The Oakland Tribune

Owens' greatest play: halftime talk
January 06, 2003
Owens' greatest play: halftime talk

By Dave Albee

SAN FRANCISCO -- If Jeremy Newberry's "Booty Call" at the beginning of the week didn't get the 49ers fired up, Terrell Owens' passionate halftime speech Sunday did the trick.

It kick-started a 49ers ascent into one of the most heavenly comebacks of all time. T.O. turned preacher.

"You could see it in his eyes and his face. You could feel his emotions," said 49ers linebacker Julian Peterson. "He felt the spirit, and he was moving it."

After coach Steve Mariucci addressed the team, and it was about to huddle, yell "Go Niners" and head back to the field for the second half, Owens stood up, stepped into the middle of the locker room and did something he's never done in seven seasons and 116 games. He gave a pep talk to the team.

Mr. Sharpie had some sharp words, and they were ready to explode from the cheerleader inside him. He didn't wait around this time for other veteran players like Bryant Young or Dana Stubblefield to take the initiative.

Owens offered his own take to ignite his teammates.

"At that time somebody needed to step up, and he was the guy," said 49ers safety Zack Bronson. "He's a leader in his own way. Everybody feeds off him."

Earlier in the week, Owens had heard something irritating that he stuck in his mind. He was told that, during an ESPN segment called "Pretenders or Contenders," a couple of NFL big-hair, talking-head analysts labeled the 49ers as pretenders in the playoffs. That was the theme of Owens' halftime speech.

"Pretend or contend," Owens said. "I vowed to myself last year after the hard (playoff) loss in Green Bay I was going to do whatever I had to do, whether it was speak up or make plays to try not to let that happen," Owens said. "I know it was a long shot, down 30-14 (actually 28-14), but something had to be said, something had to be done."

So Owens gave the most stirring speech since Bluto in "Animal House." He delivered his message, and it made perfect sense.

"You either go out there and fake it or you're going to go out there and really try and give it your all," said veteran left tackle Derrick Deese. "I think his message was loud and clear."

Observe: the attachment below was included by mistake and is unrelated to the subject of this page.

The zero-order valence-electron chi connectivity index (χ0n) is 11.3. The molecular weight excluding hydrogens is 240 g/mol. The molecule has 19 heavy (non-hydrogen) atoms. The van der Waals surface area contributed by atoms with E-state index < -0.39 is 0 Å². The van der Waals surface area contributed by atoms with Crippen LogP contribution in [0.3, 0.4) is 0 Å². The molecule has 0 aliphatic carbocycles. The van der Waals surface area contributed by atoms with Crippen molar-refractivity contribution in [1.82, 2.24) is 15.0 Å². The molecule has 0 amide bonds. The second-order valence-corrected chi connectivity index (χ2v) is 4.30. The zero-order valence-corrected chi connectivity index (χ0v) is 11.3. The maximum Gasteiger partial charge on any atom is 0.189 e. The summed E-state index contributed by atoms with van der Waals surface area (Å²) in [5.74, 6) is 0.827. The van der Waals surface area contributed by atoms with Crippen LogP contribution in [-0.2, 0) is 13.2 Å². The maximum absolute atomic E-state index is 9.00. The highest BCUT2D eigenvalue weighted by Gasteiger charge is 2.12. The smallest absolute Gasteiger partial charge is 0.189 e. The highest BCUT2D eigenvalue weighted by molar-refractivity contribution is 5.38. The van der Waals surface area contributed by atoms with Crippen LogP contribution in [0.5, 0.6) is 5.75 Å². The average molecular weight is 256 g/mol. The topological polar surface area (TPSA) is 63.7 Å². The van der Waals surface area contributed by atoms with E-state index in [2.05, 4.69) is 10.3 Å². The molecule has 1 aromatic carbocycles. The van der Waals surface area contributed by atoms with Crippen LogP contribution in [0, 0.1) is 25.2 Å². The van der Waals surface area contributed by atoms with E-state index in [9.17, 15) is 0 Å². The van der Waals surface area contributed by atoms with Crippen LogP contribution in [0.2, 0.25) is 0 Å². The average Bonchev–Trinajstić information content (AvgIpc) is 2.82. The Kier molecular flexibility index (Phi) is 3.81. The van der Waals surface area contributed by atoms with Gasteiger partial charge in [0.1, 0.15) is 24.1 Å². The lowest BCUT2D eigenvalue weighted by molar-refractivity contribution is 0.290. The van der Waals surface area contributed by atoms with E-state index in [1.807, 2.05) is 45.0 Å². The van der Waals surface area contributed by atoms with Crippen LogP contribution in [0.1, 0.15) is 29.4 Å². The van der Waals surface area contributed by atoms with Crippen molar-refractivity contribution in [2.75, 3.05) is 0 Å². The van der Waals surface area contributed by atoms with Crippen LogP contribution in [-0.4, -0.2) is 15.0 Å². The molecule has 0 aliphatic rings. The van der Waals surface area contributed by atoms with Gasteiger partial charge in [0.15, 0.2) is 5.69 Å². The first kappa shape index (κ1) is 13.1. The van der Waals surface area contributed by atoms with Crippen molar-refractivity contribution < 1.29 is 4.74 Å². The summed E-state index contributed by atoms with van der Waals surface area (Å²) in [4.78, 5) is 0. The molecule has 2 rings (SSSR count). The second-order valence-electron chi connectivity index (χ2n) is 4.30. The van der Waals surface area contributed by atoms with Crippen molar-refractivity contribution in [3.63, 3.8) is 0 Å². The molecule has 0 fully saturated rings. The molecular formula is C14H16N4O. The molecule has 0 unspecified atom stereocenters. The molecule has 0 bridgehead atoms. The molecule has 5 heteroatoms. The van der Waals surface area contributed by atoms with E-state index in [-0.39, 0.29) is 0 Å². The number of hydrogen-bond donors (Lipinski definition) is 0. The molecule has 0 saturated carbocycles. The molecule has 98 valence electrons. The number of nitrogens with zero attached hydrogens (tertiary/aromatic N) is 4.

Owens, who completed a 25-yard pass in the first half (the first of his NFL career), led the 49ers with a career playoff-best nine receptions for 177 yards. His effort was every bit as remarkable as Jerry Rice's team playoff-record 11 catches for 215 in Super Bowl XXIII. Actually, counting Owens' two two-point conversion pass receptions in the second half, he had 11 receptions in the game.

The 49ers' comeback was staged when Owens caught a 26-yard touchdown pass from quarterback Jeff Garcia and then a two-point conversion pass with 2:03 left in the third quarter. As Owens celebrated, Giants defensive end Michael Strahan passed him and pointed to the scoreboard, as if to remind Owens and the 49ers that the Giants were still way ahead 38-22.

However, Owens' spirited words at halftime and spirited play in the third quarter had changed the momentum by then. The only momentum the Giants had was between their lips, which were constantly flapping.

"What changed the momentum is No. 23 (Giants free safety Omar Stoutmire). He wouldn't stop (trash) talking," said Newberry, the 49ers center, who earlier in the week had proclaimed to everyone, including the Giants, that the 49ers would "kick their ass."

"We weren't going to go out like no punks."

In the huddle, Owens kept imploring his teammates to do more to make a difference in the outcome.

"Who can make a (big) play? I can," Owens said. "The other guys kind of chimed in."

Counting two-point conversion plays, the 49ers scored six times on their last four possessions of the game. After Tai Streets scored the go-ahead touchdown with one minute left, the 49ers were huddling for another two-point conversion when Giants safety Shaun Williams crossed the line of scrimmage and good sportsmanship to physically challenge Owens as he stepped away from the huddle.

In the ensuing two-point play, Williams attacked Owens after Owens knocked Giants cornerback Will Allen out of bounds after Allen intercepted a Garcia pass. A melee broke out and Allen ran up to Newberry and slapped him in the facemask.

"I got the last laugh," Newberry said. "They can stay home and watch us play next week."

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